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Oral Dis. 2011 Jul;17(5):445-9. doi: 10.1111/j.1601-0825.2010.01783.x. Epub 2011 Jan 11.

Salivary gland progenitor cell biology provides a rationale for therapeutic salivary gland regeneration.

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Matrix and Morphogenesis Unit, Laboratory of Cell and Developmental Biology, National Institute of Dental and Craniofacial Research, National Institutes of Health, Bethesda, MD 20892-4370, USA.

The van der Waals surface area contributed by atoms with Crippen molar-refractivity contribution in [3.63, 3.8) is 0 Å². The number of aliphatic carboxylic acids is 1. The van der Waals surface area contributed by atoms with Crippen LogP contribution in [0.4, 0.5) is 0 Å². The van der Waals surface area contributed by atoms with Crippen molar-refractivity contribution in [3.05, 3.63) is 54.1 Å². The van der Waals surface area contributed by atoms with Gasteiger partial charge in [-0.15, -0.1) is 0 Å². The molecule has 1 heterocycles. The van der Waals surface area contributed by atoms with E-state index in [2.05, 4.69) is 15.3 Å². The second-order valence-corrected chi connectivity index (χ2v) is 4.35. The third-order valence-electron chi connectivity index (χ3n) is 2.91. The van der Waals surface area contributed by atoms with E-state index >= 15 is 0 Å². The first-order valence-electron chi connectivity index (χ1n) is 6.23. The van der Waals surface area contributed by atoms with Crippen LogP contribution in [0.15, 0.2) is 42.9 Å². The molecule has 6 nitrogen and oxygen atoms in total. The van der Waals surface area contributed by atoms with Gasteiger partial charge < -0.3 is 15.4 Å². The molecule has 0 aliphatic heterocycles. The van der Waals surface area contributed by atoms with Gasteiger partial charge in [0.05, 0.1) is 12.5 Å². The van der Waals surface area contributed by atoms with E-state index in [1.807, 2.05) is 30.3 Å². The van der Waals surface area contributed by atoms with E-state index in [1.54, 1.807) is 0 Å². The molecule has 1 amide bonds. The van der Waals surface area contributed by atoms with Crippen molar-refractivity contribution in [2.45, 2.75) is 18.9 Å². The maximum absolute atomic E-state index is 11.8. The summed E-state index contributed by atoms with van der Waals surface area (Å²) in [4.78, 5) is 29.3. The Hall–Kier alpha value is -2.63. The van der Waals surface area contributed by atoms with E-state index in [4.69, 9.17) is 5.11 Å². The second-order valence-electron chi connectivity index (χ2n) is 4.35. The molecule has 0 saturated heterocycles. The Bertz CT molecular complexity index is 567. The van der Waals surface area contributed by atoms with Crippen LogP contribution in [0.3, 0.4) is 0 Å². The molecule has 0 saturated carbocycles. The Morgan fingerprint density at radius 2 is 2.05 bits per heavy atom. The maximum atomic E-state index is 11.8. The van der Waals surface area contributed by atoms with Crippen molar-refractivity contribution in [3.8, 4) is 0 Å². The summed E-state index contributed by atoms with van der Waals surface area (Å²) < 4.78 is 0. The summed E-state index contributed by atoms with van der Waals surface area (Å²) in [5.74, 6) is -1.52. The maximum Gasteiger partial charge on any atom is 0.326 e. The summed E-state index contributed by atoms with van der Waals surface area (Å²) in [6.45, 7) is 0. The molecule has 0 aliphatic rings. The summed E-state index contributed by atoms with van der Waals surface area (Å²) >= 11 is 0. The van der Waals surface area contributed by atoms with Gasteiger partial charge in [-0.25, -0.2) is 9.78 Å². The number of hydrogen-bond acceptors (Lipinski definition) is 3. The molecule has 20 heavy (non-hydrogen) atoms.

An irreversible loss of salivary gland function often occurs in humans after removal of salivary tumors, after therapeutic radiation of head and neck tumors, as a result of Sjögren's syndrome and in genetic syndromes affecting gland development. The permanent loss of gland function impairs the oral health of these patients and broadly affects their quality of life. The regeneration of functional salivary gland tissue is thus an important therapeutic goal for the field of regenerative medicine and will likely involve stem/progenitor cell biology and/or tissue engineering approaches. Recent reports demonstrate how both innervation of the salivary gland epithelium and certain growth factors influence progenitor cell growth during mouse salivary gland development. These advances in our understanding suggest that developmental mechanisms of mouse salivary gland development may provide a paradigm for postnatal regeneration of both mice and human salivary glands. Herein, we will discuss the developmental mechanisms that influence progenitor cell biology and the implications for salivary gland regeneration.

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